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Noise Abatement, Master Plan Information

Noise is a significant issue for almost any airport manager. The master plan update will look at the current noise footprint to determine any areas of the community that fall within the 65 DNL (day/night average) decibel corridor, which is the standard the FAA uses for measuring airport noise. The master plan is not a Title 14 CFR Part 150 Noise Compatibility study. The Part 150 is normally used for airports that have significant amounts of development within the 65 DNL corridor and/or significant incompatible land use around the airport. A master plan process can sometimes result in the recommendation of a Part 150 study.
Link to Longmont Airport Noise procedures

Elements of the Master Plan:

  1. Consultant Selection and Scoping: this phase includes selection of a consultant to conduct the noise study, a process which is determined by the FAA.
  2. Environmental overview: environmental issues are looked at from a "big picture" level. Included in this is a look at the airport's noise footprint. In most circumstances, the environmental review does not reach the level of an Environmental Assessment or an Environmental Impact Statement. The master plan does so some assessment to determine if future development alternatives may require higher levels of environmental review such as an EA or EIS. But, since the master plan is just a plan, a look at potential projects, it would not be a good use of money, time and resources to conduct full EA's or EIS's until a project is actually approved to move forward. Also, the noise footprint is assessed, but not to the extent of a full Title 14 CFR Part 150 Noise Compatibility Plan
  3. Public Information: public information programs are developed to both put information out to the public and receive feedback.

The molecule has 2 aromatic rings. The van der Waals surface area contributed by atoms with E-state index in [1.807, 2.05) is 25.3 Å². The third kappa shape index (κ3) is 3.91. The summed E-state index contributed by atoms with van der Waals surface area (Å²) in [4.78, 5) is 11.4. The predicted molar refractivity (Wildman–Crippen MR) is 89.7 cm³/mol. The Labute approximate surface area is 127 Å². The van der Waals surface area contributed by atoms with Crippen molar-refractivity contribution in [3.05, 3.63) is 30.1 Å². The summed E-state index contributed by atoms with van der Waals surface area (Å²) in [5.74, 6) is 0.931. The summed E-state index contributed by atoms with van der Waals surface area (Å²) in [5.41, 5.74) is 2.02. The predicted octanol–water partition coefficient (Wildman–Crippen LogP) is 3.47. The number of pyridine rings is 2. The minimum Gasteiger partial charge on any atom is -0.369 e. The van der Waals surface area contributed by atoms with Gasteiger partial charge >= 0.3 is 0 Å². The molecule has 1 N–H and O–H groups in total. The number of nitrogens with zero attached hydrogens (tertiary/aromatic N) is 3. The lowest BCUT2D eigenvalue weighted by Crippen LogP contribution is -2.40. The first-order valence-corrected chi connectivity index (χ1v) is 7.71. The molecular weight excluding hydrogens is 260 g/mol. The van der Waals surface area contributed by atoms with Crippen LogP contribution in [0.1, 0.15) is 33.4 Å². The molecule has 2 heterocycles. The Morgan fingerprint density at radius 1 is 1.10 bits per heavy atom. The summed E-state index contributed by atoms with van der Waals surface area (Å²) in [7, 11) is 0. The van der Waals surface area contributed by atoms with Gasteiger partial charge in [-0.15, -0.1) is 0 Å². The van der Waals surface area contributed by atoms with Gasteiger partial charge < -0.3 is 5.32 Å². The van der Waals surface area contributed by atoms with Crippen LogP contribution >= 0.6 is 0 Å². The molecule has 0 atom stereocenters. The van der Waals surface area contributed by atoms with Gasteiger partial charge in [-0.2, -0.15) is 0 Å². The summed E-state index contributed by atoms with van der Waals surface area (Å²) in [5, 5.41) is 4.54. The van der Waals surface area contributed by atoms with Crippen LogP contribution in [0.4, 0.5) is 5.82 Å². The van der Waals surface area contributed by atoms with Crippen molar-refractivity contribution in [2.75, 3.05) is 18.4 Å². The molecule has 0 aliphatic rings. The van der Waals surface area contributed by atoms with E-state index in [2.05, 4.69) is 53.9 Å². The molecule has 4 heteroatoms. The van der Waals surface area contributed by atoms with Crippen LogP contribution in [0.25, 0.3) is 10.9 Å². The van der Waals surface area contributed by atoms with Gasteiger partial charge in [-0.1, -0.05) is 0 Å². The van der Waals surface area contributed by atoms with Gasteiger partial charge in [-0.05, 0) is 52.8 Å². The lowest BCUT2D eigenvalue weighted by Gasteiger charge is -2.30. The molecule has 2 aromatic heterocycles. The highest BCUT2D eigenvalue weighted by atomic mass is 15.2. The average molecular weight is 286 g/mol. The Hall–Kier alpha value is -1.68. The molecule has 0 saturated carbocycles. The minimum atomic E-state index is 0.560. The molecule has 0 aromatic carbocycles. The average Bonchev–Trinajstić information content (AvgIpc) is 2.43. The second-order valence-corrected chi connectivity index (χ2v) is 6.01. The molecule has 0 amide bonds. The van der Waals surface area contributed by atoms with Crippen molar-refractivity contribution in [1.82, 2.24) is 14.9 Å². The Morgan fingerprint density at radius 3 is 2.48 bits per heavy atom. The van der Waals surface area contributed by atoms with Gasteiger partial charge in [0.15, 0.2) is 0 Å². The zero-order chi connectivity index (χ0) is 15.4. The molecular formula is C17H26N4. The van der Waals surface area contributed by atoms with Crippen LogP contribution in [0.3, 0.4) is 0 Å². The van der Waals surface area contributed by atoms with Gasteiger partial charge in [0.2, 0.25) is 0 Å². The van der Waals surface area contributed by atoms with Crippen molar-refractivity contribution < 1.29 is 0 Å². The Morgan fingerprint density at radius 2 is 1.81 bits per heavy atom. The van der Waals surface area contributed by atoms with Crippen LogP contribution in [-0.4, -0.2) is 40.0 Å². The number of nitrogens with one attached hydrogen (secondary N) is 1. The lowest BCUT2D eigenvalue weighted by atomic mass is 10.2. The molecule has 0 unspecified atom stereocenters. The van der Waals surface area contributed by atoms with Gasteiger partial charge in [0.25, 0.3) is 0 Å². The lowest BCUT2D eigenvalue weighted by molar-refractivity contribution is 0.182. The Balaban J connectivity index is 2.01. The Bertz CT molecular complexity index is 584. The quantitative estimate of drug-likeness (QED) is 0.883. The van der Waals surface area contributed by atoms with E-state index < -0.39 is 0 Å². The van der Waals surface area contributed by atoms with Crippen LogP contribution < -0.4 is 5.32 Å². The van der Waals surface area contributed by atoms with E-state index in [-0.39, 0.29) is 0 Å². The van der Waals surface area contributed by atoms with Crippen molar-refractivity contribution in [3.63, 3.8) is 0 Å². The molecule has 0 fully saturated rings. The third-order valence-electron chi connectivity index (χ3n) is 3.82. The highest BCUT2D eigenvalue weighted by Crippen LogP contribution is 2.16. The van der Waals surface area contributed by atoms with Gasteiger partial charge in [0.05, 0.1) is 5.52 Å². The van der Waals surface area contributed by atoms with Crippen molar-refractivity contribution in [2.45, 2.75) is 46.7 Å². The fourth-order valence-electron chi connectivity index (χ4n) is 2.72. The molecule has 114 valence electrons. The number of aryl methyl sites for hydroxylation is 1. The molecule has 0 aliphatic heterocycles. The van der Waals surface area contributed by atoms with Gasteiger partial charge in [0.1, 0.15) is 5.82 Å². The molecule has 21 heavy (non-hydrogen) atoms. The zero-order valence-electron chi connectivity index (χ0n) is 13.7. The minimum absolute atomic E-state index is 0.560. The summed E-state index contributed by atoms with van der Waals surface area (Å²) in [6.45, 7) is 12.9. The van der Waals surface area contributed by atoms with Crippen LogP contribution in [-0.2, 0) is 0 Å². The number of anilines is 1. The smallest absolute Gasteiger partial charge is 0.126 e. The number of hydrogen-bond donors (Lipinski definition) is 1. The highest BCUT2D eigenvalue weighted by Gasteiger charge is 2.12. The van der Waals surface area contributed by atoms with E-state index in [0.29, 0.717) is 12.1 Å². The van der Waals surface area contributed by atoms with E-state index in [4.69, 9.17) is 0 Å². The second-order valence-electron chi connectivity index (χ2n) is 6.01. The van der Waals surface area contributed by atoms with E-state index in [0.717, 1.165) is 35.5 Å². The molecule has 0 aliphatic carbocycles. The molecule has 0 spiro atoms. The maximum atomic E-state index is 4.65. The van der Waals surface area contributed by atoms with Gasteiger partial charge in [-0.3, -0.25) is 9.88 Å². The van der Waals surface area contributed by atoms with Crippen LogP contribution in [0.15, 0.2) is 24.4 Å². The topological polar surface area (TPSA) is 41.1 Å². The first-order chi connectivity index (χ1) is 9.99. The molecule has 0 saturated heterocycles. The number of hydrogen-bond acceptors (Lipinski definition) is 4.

4. Inventory (aka Existing Conditions): the airport's current status is inventoried, including number of flights (known as operations), aircraft types, based and itinerant aircraft operations, facilities and infrastructure.
  5. Forecasts: future traffic for the airport is forecasted using a variety of means including the FAA Terminal Area Forecast reports, and several industry references. The FAA must approve the Forecast before moving to the next step in the master plan process. All things being equal, forecasts are generally more accurate than just an educated guess, provided there are no significant "game changers" such as an economic meltdown or another 9/11.
  6. Facilities Analysis (aka gap analysis): this phase goes by several different names but is best described as a gap analysis – the results of the Existing Conditions are compared with the Forecasts to assess what projects the airport should consider in order to handle any increase in demand.
  7. Alternatives: alternatives are assessed to provide the airport sponsor with a variety of options.
  8. The Airport Layout Plan is updated and must be approved by the FAA.
  9. Facilities and Financial Implementation Plans: A list of possible projects along with a financial analysis is developed. The FAA must approve the master plan process and the master plan itself then goes up for approval by the Longmont City Council. The master plan does not obligate the City Council to any particular course of action, but only provides ways to meet future airport demand along with alternatives.
    Throughout the master plan process, working papers are published and made available to the public. Additionally, there will be several open houses (as recommended by the FAA) to provide explanations of the master plan process and proposed projects, and also opportunity to provide commentary via email, snail mail, and through traditional methods in public city council sessions.

 

 

 

 

 

 

 

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